He gave some insight into last month’s major announcement that video game developer and publisher Riot Games had purchased the former Farmers Insurance property building.

“We jointly met with Riot Games and Ryan Company ahead of their purchase decision to discuss their vision for locating 400 well-paying jobs in our Town Center and our shared vision for a vibrant and welcoming ‘front door of Mercer Island.’ We discussed our plans for economic development on Mercer Island and opportunities that would benefit local small businesses,” he said.

Jacobson discussed one of the reasons why he nominated Rosenbaum, who began his city council journey in November 2019: “During his tenure on the Mercer Island City Council, he has demonstrated a clear vision of how the best interests of Mercer Island residents are identified and supported by the council. His approach to the issues facing our community has been careful and thoroughly analytical and collaborative.”

Rosenbaum said he is honored to serve as deputy mayor and is deeply humbled to receive support from his colleagues and the community.

“Mercer Island is truly a special place and I am looking forward to continuing to work on behalf of all Islanders to ensure that our city has a bright future. I look forward to working with Mayor Nice, our colleagues on the council, the city staff, and our constituents over the next two years to pave our road into the future,” he said.

David Rosenbaum, bottom row in center, takes the deputy mayoral oath. Zoom screenshot

David Rosenbaum, bottom row in center, takes the deputy mayoral oath. Zoom screenshot




In consideration of how we voice our opinions in the modern world, we’ve closed comments on our websites. We value the opinions of our readers and we encourage you to keep the conversation going.

Please feel free to share your story tips by emailing editor@mi-reporter.com.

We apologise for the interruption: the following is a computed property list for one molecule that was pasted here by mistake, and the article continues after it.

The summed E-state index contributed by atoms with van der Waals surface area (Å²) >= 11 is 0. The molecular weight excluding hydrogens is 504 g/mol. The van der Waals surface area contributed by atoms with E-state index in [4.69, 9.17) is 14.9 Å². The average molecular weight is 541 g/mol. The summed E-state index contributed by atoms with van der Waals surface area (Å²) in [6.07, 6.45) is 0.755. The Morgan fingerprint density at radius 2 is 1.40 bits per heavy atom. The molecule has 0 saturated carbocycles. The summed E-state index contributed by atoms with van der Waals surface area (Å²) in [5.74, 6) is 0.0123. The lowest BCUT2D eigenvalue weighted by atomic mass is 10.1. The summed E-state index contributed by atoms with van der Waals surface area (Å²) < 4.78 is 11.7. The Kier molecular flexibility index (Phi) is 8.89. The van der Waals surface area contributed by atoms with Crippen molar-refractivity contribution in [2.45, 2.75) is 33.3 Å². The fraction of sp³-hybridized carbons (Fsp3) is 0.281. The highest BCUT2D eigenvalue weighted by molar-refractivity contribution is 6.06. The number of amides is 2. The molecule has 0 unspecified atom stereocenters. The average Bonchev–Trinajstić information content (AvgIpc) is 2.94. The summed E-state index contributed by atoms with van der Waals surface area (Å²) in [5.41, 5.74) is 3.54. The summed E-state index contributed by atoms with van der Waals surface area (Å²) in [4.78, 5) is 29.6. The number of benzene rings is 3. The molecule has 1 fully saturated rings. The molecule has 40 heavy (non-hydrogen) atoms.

To share your opinion for publication, submit a letter through our website https://www.mi-reporter.com/submit-letter/. Include your name, address and daytime phone number. (We’ll only publish your name and hometown.) We reserve the right to edit letters, but if you keep yours to 300 words or less, we won’t ask you to shorten it.

More in News

t
Search process begins for new school district superintendent

Colosky will retire at the end of this school year.

t
Reed will discuss Imagine Housing at Rotary meeting on Jan. 18

Angel Reed, volunteer and administration coordinator for Imagine Housing, will discuss the… Continue reading

t
School district to offer Zoom kindergarten information nights

Events will take place from 6-7 p.m. on Jan. 25.

During a news conference Thursday, Washington Gov. Jay Inslee explains the deployment of the National Guard to hospitals to assist with the coronavirus surge. (TVW) 20220113
Surgeries paused, National Guard deployed to assist hospitals

King County health officials say 1 in 7 ICU and acute-care hospital beds are occupied by a COVID patient.

Screenshot from City of Kent Facebook Page
Trash piles up in King County neighborhoods after agency postpones service for weeks

Collection company initially cited weather as the reason, but now a strike interferes.

Most Read